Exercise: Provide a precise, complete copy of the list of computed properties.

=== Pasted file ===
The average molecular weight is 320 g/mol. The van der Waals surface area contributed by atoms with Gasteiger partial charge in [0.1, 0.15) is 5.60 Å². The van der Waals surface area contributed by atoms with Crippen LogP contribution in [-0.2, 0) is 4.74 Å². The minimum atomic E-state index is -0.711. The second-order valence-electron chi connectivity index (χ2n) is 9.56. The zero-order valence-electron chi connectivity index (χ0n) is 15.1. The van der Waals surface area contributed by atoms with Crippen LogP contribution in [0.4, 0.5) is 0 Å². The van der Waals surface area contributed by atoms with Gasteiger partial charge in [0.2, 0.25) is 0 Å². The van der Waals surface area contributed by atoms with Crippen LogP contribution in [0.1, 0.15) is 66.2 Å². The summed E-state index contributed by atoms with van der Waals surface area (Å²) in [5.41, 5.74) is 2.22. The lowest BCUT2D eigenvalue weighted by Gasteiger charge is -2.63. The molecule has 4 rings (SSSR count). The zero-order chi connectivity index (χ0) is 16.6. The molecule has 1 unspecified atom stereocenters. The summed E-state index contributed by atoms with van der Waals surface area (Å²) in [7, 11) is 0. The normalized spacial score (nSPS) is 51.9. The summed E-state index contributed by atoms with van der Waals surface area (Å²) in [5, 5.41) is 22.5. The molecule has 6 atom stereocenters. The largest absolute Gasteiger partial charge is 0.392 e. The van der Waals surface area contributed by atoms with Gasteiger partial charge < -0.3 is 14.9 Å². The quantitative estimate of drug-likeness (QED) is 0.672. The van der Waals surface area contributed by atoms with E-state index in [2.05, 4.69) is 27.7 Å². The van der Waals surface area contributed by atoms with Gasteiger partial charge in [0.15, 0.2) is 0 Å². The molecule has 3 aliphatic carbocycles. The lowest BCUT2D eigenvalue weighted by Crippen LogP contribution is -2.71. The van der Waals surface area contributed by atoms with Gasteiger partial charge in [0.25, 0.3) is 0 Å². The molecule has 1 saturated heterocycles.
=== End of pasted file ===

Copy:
The average molecular weight is 320 g/mol. The van der Waals surface area contributed by atoms with Gasteiger partial charge in [0.1, 0.15) is 5.60 Å². The van der Waals surface area contributed by atoms with Crippen LogP contribution in [-0.2, 0) is 4.74 Å². The minimum atomic E-state index is -0.711. The second-order valence-electron chi connectivity index (χ2n) is 9.56. The zero-order valence-electron chi connectivity index (χ0n) is 15.1. The van der Waals surface area contributed by atoms with Crippen LogP contribution in [0.4, 0.5) is 0 Å². The van der Waals surface area contributed by atoms with Gasteiger partial charge in [0.2, 0.25) is 0 Å². The van der Waals surface area contributed by atoms with Crippen LogP contribution in [0.1, 0.15) is 66.2 Å². The summed E-state index contributed by atoms with van der Waals surface area (Å²) in [5.41, 5.74) is 2.22. The lowest BCUT2D eigenvalue weighted by Gasteiger charge is -2.63. The molecule has 4 rings (SSSR count). The zero-order chi connectivity index (χ0) is 16.6. The molecule has 1 unspecified atom stereocenters. The summed E-state index contributed by atoms with van der Waals surface area (Å²) in [7, 11) is 0. The normalized spacial score (nSPS) is 51.9. The summed E-state index contributed by atoms with van der Waals surface area (Å²) in [5, 5.41) is 22.5. The molecule has 6 atom stereocenters. The largest absolute Gasteiger partial charge is 0.392 e. The van der Waals surface area contributed by atoms with Gasteiger partial charge < -0.3 is 14.9 Å². The quantitative estimate of drug-likeness (QED) is 0.672. The van der Waals surface area contributed by atoms with E-state index in [2.05, 4.69) is 27.7 Å². The van der Waals surface area contributed by atoms with Gasteiger partial charge in [0.15, 0.2) is 0 Å². The molecule has 3 aliphatic carbocycles. The lowest BCUT2D eigenvalue weighted by Crippen LogP contribution is -2.71. The van der Waals surface area contributed by atoms with Gasteiger partial charge in [0.25, 0.3) is 0 Å². The molecule has 1 saturated heterocycles.